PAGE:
Glenorchy's version of Gandalf, Rod Spackman, has become a
real-life lord of the rings for tourists on his
In less than a year, Mr Spackman (65) has achieved an
extraordinary hat trick of reuniting couples with wedding
rings thought lost forever in the heart of Middle Earth
The movie adaptations of JRR Tolkien's The Hobbit and
The Lord of the Rings books feature many scenes filmed
in Paradise, near Glenorchy, where Mr Spackman gets into
character as wizard Gandalf while working as a tour guide for
Dart River Jet.
''I put the Gandalf suit on and walk them through the
Honeymooning Chinese couple Elaine and Rong Hua had just
returned to Glenorchy from a Dart River trip in Paradise last
month when Mr Hua realised his wedding ring was missing.
''Because it's particularly cold at this time of year they
[tourists] tend to wear gloves ... and they take them off to
take photos ... and of course the ring comes off with the
gloves,'' Mr Spackman said.
While guiding another group through the Dart Valley
wilderness the next day he kept an eye out for the missing
''It really was a long-shot that we'd find it ... the bush is
dense, muddy and wet, so chances were it had been entrenched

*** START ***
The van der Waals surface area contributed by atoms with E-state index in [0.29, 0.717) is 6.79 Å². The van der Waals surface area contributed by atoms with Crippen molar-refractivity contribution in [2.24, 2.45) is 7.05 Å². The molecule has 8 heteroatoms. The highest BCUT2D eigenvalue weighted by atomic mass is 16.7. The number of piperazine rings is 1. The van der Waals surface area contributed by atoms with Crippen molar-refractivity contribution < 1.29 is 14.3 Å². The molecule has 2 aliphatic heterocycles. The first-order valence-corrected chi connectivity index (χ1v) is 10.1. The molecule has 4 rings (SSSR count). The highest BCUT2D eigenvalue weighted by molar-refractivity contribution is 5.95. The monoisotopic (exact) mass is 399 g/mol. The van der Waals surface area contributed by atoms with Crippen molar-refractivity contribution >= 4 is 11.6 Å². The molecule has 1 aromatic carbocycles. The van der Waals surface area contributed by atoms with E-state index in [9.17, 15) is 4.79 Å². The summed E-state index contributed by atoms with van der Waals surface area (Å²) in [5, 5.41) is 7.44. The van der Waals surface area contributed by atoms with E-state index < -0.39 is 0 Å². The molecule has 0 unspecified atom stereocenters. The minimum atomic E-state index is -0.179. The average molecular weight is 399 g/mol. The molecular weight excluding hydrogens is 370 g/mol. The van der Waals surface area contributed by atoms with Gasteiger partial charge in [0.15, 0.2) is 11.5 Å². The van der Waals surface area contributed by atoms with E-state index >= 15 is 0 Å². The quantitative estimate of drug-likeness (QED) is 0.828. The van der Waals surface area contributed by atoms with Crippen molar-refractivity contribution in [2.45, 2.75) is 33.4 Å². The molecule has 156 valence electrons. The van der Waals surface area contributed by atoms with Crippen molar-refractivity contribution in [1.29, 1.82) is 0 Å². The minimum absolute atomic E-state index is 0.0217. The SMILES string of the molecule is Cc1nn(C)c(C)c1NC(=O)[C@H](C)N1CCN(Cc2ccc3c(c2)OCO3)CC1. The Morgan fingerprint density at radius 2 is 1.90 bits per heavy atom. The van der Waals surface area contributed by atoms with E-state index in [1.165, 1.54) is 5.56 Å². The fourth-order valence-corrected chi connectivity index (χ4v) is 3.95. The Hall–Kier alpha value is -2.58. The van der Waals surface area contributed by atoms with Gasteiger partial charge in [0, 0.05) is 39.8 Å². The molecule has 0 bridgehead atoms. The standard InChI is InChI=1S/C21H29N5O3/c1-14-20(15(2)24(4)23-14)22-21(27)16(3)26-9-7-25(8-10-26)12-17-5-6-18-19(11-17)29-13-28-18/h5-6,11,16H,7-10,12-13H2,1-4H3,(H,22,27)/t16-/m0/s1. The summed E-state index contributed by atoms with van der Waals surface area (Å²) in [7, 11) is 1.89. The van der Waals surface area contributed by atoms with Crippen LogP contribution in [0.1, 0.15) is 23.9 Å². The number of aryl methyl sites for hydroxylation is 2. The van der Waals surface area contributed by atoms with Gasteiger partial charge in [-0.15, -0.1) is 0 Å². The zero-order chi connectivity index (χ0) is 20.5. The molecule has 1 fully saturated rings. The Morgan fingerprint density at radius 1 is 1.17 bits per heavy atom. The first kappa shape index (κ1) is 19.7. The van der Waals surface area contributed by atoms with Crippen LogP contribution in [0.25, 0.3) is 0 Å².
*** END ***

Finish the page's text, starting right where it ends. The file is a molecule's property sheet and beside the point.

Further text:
into the mud and lost forever.
''At one point we stopped to talk about the surrounding
forest and I looked down into the leaves and saw this ring
sparkling at me. I simply couldn't believe it.''
In the past eight or nine months Mr Spackman has found two
other lost wedding rings in Paradise.
One belonged to a United States couple married for 40 years
who were so delighted with the return of their ring they
invited Mr Spackman to stay with them any time he was passing
through Los Angeles.
''It's a really good feeling to be able to reunite people
with something so special.''
While hoping to improve his ring-retrieval record - ''There's
another one up there that I haven't found yet'' - Mr Spackman
was unsure whether he had a special knack for finding lost
''Because you're walking through the forest area you've got
to be looking down anyway a lot of the time to watch your
footing ... I seem to just be probably a magpie, attracted to
shiny things ... I should make a business out of it.''
The Huas, who had been home in China less than three hours
when Dart River Jet phoned with the good news, recently sent
the company a letter of thanks.
''We thought our ring would be lost in Paradise forever as
the environment is so complicated.
''It left us so moved and our passion and love of New Zealand
has grown stronger,'' they wrote.
''We believe the ring that was lost in Lord of the
Rings land now has magic to bring eternal blessing to our
The inscription inside the fictional ''One Ring'' from the
Lord of the Rings trilogy says: ''One Ring to rule
them all, One Ring to find them, One Ring to bring them all
and in the darkness bind them''.
''I certainly think for this lucky couple their ring will
bind them forever,'' Mr Spackman said.
''I think it's incredibly good luck I found it, so maybe
something magical was at play in the forest that day.''